(15) Dadaist movement was a major literary movement beginning as a result of the ravages of war.

(16) Red and green glasses were required to view test reels of 3D footage.

(17) The move was shown in a WWI converted Handley-Page bomber during a 30-minute flight from London to Paris in April for Imperial Airways.

(18) “Make it New”, Poet Ezra Pound’s mantra becoming a mandate for the Modernist movement to create art that is original and new.

(19) With the Movietone system, the sound track is placed onto the actual film next to the picture frames, rather than on a separate synchronized disc.

(20) They are announced on the back page of the organization's bulletin three months before being officially awarded at the first Academy Awards ceremony.

(21) It is his first sound film and the UK's first full-length talking picture.

(22) FDR is Franklin D. Roosevelt, former president of the united states. He held “Fireside Chat’s to address the nation via radio.

(23) This starts a Christmas tradition of a radio dramatization of the novel being aired on various networks until 1953.

(24) It is the first all-talking feature film version of the Charles Dickens classic).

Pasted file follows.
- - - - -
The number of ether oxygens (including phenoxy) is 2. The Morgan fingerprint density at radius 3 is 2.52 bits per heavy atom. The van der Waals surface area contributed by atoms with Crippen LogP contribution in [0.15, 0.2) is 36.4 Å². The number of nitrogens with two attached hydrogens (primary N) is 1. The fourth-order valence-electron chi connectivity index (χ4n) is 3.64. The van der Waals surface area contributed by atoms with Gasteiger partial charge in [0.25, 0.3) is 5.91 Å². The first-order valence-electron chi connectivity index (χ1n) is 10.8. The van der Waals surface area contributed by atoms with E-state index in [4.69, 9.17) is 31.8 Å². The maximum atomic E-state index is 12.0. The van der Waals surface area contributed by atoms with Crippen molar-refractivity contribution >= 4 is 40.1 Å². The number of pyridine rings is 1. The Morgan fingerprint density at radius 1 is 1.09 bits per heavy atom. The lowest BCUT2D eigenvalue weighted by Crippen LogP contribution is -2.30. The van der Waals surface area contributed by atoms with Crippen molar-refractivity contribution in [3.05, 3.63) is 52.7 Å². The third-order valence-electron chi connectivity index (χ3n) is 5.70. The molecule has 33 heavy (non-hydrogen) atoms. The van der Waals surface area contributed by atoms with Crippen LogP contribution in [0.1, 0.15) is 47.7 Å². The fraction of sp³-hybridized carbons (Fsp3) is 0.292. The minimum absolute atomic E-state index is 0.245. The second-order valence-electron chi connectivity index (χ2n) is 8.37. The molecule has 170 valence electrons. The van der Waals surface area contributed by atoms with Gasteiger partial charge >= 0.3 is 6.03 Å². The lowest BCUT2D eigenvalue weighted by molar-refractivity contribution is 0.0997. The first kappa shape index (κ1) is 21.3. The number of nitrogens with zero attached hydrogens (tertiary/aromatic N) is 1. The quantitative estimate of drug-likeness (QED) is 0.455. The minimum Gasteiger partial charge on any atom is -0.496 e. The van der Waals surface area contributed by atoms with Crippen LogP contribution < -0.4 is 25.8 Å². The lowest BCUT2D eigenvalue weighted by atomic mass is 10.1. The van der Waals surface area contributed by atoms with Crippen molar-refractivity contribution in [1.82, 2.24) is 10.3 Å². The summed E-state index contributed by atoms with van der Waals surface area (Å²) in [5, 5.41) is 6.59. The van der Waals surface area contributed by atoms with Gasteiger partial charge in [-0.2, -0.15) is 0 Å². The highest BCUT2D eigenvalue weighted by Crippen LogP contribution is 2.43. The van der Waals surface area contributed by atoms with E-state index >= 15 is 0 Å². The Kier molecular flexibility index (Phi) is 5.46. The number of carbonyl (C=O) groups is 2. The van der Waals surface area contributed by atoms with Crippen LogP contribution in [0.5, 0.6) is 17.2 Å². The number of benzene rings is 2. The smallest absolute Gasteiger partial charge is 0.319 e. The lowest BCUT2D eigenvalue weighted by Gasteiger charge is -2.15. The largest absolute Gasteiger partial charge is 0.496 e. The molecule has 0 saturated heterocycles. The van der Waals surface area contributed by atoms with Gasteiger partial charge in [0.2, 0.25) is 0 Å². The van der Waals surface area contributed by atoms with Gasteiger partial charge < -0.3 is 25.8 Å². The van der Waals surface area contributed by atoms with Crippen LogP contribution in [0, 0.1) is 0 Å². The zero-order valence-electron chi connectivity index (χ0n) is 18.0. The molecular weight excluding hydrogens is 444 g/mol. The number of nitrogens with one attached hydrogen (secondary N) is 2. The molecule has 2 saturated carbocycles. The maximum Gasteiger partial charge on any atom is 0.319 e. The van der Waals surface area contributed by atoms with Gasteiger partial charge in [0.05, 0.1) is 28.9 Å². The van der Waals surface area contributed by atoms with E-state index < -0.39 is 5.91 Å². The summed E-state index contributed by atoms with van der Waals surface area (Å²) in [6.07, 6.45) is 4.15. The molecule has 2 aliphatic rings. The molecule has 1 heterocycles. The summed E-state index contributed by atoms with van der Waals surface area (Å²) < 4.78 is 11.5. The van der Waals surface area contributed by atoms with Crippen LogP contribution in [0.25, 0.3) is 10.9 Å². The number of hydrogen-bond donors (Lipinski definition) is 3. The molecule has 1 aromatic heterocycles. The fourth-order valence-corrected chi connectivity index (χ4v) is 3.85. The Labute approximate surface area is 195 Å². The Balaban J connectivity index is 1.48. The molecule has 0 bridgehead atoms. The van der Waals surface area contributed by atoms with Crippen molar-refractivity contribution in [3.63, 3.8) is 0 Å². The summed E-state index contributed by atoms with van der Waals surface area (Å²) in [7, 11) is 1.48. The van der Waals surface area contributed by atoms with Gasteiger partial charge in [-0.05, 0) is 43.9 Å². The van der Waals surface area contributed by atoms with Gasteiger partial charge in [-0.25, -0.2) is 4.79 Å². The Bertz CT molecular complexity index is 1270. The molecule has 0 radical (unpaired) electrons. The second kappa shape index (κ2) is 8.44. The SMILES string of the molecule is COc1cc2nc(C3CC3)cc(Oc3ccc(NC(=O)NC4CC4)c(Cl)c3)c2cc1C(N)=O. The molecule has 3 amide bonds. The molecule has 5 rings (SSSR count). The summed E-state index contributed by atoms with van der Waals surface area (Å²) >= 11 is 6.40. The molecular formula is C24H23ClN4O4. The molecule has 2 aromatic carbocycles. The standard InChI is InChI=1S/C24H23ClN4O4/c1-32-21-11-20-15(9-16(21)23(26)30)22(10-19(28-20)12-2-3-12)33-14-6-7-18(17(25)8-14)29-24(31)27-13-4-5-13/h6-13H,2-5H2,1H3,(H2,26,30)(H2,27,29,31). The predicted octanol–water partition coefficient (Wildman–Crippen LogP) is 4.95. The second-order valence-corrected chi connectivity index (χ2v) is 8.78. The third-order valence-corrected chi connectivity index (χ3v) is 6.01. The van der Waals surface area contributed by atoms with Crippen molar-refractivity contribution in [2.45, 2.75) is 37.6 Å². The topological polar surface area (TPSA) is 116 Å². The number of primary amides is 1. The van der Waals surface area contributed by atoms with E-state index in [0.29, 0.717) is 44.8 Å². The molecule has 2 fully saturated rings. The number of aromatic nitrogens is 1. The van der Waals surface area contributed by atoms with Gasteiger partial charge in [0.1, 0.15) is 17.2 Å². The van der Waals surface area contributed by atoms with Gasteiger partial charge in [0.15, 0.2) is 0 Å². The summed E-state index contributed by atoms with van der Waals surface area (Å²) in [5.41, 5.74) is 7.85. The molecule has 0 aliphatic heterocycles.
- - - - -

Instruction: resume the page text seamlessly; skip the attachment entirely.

(25) The first film with an official soundtrack, and the first film to release a motion picture soundtrack album.

(26) When War of the Worlds is first aired many people tuned in to the broadcast and, thinking it to be real, believed that aliens were invading.

(27) The Hollywood Canteen was founded by Bette Davis, John Garfield, and others on Hollywood to provide free entertainment (food, dancing, etc.) to servicemen by those in the industry. It operated for just over three years as a morale booster, during the war years, and was the impetus for the Warners' film Hollywood Canteen (1944), featuring lots of stars in cameo roles.

(28) They took place at 20th Century Fox Studios. The first ceremonies awarded scrolls rather than trophies to winners.

(29) FCC (Federal Communications Commission) regulates media broadcasting in United States.

(30) NATO (North Atlantic Treaty Organization) – is an intergovernmentary alliance between 28 countries across North America and Europe.